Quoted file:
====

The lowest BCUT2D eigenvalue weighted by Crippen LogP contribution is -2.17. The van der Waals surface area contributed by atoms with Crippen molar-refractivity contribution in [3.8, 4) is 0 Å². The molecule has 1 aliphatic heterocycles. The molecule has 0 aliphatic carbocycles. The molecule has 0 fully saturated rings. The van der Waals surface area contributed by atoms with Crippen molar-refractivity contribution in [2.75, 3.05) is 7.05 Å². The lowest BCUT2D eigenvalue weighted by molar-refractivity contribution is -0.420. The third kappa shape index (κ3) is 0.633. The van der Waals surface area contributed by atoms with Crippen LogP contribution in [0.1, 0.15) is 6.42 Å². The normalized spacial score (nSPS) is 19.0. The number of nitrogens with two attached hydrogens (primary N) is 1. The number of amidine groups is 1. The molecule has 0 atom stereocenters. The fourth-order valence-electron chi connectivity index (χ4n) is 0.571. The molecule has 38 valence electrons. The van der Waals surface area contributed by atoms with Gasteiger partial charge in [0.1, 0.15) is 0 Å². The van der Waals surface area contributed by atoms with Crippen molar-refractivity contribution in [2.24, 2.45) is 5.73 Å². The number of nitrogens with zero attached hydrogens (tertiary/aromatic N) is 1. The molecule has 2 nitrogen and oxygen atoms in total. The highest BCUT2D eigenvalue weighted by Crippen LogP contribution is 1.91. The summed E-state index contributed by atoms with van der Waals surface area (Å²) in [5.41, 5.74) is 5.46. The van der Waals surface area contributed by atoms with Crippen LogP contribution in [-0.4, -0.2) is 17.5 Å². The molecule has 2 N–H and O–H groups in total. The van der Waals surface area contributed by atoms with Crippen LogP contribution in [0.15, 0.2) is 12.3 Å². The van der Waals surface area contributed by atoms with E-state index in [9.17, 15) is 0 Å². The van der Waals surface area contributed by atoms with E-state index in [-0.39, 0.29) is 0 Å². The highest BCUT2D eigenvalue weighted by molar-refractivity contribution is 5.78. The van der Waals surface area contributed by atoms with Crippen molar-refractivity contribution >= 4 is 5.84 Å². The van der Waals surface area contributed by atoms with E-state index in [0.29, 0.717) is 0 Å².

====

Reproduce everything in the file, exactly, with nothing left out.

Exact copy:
The lowest BCUT2D eigenvalue weighted by Crippen LogP contribution is -2.17. The van der Waals surface area contributed by atoms with Crippen molar-refractivity contribution in [3.8, 4) is 0 Å². The molecule has 1 aliphatic heterocycles. The molecule has 0 aliphatic carbocycles. The molecule has 0 fully saturated rings. The van der Waals surface area contributed by atoms with Crippen molar-refractivity contribution in [2.75, 3.05) is 7.05 Å². The lowest BCUT2D eigenvalue weighted by molar-refractivity contribution is -0.420. The third kappa shape index (κ3) is 0.633. The van der Waals surface area contributed by atoms with Crippen LogP contribution in [0.1, 0.15) is 6.42 Å². The normalized spacial score (nSPS) is 19.0. The number of nitrogens with two attached hydrogens (primary N) is 1. The number of amidine groups is 1. The molecule has 0 atom stereocenters. The fourth-order valence-electron chi connectivity index (χ4n) is 0.571. The molecule has 38 valence electrons. The van der Waals surface area contributed by atoms with Gasteiger partial charge in [0.1, 0.15) is 0 Å². The van der Waals surface area contributed by atoms with Crippen molar-refractivity contribution in [2.24, 2.45) is 5.73 Å². The number of nitrogens with zero attached hydrogens (tertiary/aromatic N) is 1. The molecule has 2 nitrogen and oxygen atoms in total. The highest BCUT2D eigenvalue weighted by Crippen LogP contribution is 1.91. The summed E-state index contributed by atoms with van der Waals surface area (Å²) in [5.41, 5.74) is 5.46. The van der Waals surface area contributed by atoms with Crippen LogP contribution in [-0.4, -0.2) is 17.5 Å². The molecule has 2 N–H and O–H groups in total. The van der Waals surface area contributed by atoms with Crippen LogP contribution in [0.15, 0.2) is 12.3 Å². The van der Waals surface area contributed by atoms with E-state index in [9.17, 15) is 0 Å². The van der Waals surface area contributed by atoms with E-state index in [-0.39, 0.29) is 0 Å². The highest BCUT2D eigenvalue weighted by molar-refractivity contribution is 5.78. The van der Waals surface area contributed by atoms with Crippen molar-refractivity contribution >= 4 is 5.84 Å². The van der Waals surface area contributed by atoms with E-state index in [0.29, 0.717) is 0 Å².